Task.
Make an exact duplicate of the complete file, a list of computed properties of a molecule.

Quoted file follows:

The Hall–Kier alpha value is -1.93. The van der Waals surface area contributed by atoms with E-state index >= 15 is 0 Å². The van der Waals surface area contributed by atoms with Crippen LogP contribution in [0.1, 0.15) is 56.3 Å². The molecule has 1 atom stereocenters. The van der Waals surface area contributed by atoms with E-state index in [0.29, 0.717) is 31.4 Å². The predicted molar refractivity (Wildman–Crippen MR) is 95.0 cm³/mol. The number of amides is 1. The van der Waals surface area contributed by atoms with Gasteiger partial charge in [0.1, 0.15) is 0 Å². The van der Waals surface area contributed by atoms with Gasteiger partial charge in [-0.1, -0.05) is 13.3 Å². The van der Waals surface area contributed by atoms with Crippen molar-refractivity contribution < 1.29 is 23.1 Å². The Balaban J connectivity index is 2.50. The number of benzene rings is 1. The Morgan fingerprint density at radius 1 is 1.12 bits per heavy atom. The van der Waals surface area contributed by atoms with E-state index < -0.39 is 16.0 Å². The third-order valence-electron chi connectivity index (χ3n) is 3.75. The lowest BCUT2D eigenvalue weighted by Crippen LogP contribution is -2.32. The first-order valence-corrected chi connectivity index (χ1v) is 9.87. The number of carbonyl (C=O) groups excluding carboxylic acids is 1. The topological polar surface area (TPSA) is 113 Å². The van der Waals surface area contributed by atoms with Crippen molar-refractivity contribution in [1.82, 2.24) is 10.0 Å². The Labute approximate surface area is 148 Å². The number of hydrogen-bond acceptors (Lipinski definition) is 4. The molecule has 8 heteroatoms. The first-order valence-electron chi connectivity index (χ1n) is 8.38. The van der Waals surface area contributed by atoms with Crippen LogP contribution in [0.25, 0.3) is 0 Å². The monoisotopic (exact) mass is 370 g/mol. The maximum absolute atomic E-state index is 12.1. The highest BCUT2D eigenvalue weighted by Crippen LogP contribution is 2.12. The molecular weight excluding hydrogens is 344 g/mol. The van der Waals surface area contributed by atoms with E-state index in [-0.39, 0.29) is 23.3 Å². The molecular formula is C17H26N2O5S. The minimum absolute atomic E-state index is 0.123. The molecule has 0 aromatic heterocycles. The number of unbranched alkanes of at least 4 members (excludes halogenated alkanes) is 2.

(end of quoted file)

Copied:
The Hall–Kier alpha value is -1.93. The van der Waals surface area contributed by atoms with E-state index >= 15 is 0 Å². The van der Waals surface area contributed by atoms with Crippen LogP contribution in [0.1, 0.15) is 56.3 Å². The molecule has 1 atom stereocenters. The van der Waals surface area contributed by atoms with E-state index in [0.29, 0.717) is 31.4 Å². The predicted molar refractivity (Wildman–Crippen MR) is 95.0 cm³/mol. The number of amides is 1. The van der Waals surface area contributed by atoms with Gasteiger partial charge in [0.1, 0.15) is 0 Å². The van der Waals surface area contributed by atoms with Gasteiger partial charge in [-0.1, -0.05) is 13.3 Å². The van der Waals surface area contributed by atoms with Crippen molar-refractivity contribution < 1.29 is 23.1 Å². The Balaban J connectivity index is 2.50. The number of benzene rings is 1. The Morgan fingerprint density at radius 1 is 1.12 bits per heavy atom. The van der Waals surface area contributed by atoms with E-state index < -0.39 is 16.0 Å². The third-order valence-electron chi connectivity index (χ3n) is 3.75. The lowest BCUT2D eigenvalue weighted by Crippen LogP contribution is -2.32. The first-order valence-corrected chi connectivity index (χ1v) is 9.87. The number of carbonyl (C=O) groups excluding carboxylic acids is 1. The topological polar surface area (TPSA) is 113 Å². The van der Waals surface area contributed by atoms with Crippen molar-refractivity contribution in [1.82, 2.24) is 10.0 Å². The Labute approximate surface area is 148 Å². The number of hydrogen-bond acceptors (Lipinski definition) is 4. The molecule has 8 heteroatoms. The first-order valence-electron chi connectivity index (χ1n) is 8.38. The van der Waals surface area contributed by atoms with Crippen LogP contribution in [0.25, 0.3) is 0 Å². The monoisotopic (exact) mass is 370 g/mol. The maximum absolute atomic E-state index is 12.1. The highest BCUT2D eigenvalue weighted by Crippen LogP contribution is 2.12. The molecular weight excluding hydrogens is 344 g/mol. The van der Waals surface area contributed by atoms with E-state index in [-0.39, 0.29) is 23.3 Å². The molecular formula is C17H26N2O5S. The minimum absolute atomic E-state index is 0.123. The molecule has 0 aromatic heterocycles. The number of unbranched alkanes of at least 4 members (excludes halogenated alkanes) is 2.